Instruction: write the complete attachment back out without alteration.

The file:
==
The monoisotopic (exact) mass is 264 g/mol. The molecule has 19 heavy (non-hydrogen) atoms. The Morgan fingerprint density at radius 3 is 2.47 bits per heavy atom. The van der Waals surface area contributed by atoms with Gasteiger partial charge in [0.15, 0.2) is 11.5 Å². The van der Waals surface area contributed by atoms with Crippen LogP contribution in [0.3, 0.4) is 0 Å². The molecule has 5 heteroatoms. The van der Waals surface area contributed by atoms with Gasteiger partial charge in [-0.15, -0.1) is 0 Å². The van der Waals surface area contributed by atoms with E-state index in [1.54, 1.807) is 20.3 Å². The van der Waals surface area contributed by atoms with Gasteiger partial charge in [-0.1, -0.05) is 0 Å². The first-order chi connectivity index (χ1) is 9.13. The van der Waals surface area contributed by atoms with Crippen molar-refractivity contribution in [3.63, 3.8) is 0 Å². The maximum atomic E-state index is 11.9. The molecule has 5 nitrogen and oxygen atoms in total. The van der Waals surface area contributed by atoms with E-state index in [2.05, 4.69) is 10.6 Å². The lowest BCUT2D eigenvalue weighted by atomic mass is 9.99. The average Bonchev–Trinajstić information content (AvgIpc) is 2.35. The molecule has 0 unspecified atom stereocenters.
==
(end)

The monoisotopic (exact) mass is 264 g/mol. The molecule has 19 heavy (non-hydrogen) atoms. The Morgan fingerprint density at radius 3 is 2.47 bits per heavy atom. The van der Waals surface area contributed by atoms with Gasteiger partial charge in [0.15, 0.2) is 11.5 Å². The van der Waals surface area contributed by atoms with Crippen LogP contribution in [0.3, 0.4) is 0 Å². The molecule has 5 heteroatoms. The van der Waals surface area contributed by atoms with Gasteiger partial charge in [-0.15, -0.1) is 0 Å². The van der Waals surface area contributed by atoms with E-state index in [1.54, 1.807) is 20.3 Å². The van der Waals surface area contributed by atoms with Gasteiger partial charge in [-0.1, -0.05) is 0 Å². The first-order chi connectivity index (χ1) is 9.13. The van der Waals surface area contributed by atoms with Crippen molar-refractivity contribution in [3.63, 3.8) is 0 Å². The maximum atomic E-state index is 11.9. The molecule has 5 nitrogen and oxygen atoms in total. The van der Waals surface area contributed by atoms with E-state index in [2.05, 4.69) is 10.6 Å². The lowest BCUT2D eigenvalue weighted by atomic mass is 9.99. The average Bonchev–Trinajstić information content (AvgIpc) is 2.35. The molecule has 0 unspecified atom stereocenters.